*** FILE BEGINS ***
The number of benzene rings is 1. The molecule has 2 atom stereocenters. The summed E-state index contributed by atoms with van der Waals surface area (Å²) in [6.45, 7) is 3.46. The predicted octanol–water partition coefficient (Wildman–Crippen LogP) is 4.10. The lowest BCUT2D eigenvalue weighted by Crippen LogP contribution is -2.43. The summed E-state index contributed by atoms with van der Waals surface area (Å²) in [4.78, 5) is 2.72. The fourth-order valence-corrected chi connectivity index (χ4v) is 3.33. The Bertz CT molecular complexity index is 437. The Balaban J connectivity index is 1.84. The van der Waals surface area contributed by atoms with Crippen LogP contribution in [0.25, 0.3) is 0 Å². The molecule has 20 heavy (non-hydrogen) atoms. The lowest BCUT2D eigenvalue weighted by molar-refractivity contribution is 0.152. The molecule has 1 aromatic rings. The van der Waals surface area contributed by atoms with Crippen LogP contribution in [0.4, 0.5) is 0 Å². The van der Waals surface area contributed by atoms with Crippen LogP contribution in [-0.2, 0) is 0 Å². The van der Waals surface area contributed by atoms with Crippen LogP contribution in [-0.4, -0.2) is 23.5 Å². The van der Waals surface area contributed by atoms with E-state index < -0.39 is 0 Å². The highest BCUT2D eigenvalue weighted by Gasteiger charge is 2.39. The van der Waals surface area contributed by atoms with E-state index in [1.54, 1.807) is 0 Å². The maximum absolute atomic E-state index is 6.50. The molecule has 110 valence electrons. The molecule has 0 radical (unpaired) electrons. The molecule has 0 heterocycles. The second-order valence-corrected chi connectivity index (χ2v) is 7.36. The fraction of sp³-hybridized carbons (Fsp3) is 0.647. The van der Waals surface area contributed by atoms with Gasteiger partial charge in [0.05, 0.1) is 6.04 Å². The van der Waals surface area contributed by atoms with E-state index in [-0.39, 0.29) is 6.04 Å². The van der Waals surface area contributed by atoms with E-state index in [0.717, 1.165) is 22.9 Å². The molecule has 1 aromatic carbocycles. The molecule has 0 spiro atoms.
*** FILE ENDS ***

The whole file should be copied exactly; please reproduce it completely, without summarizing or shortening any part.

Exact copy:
The number of benzene rings is 1. The molecule has 2 atom stereocenters. The summed E-state index contributed by atoms with van der Waals surface area (Å²) in [6.45, 7) is 3.46. The predicted octanol–water partition coefficient (Wildman–Crippen LogP) is 4.10. The lowest BCUT2D eigenvalue weighted by Crippen LogP contribution is -2.43. The summed E-state index contributed by atoms with van der Waals surface area (Å²) in [4.78, 5) is 2.72. The fourth-order valence-corrected chi connectivity index (χ4v) is 3.33. The Bertz CT molecular complexity index is 437. The Balaban J connectivity index is 1.84. The van der Waals surface area contributed by atoms with Crippen LogP contribution in [0.25, 0.3) is 0 Å². The molecule has 20 heavy (non-hydrogen) atoms. The lowest BCUT2D eigenvalue weighted by molar-refractivity contribution is 0.152. The molecule has 1 aromatic rings. The van der Waals surface area contributed by atoms with Crippen LogP contribution in [0.4, 0.5) is 0 Å². The van der Waals surface area contributed by atoms with Crippen LogP contribution in [-0.2, 0) is 0 Å². The van der Waals surface area contributed by atoms with Crippen LogP contribution in [-0.4, -0.2) is 23.5 Å². The van der Waals surface area contributed by atoms with E-state index < -0.39 is 0 Å². The highest BCUT2D eigenvalue weighted by Gasteiger charge is 2.39. The van der Waals surface area contributed by atoms with E-state index in [1.54, 1.807) is 0 Å². The maximum absolute atomic E-state index is 6.50. The molecule has 110 valence electrons. The molecule has 0 radical (unpaired) electrons. The molecule has 0 heterocycles. The second-order valence-corrected chi connectivity index (χ2v) is 7.36. The fraction of sp³-hybridized carbons (Fsp3) is 0.647. The van der Waals surface area contributed by atoms with Gasteiger partial charge in [0.05, 0.1) is 6.04 Å². The van der Waals surface area contributed by atoms with E-state index in [-0.39, 0.29) is 6.04 Å². The van der Waals surface area contributed by atoms with E-state index in [0.717, 1.165) is 22.9 Å². The molecule has 1 aromatic carbocycles. The molecule has 0 spiro atoms.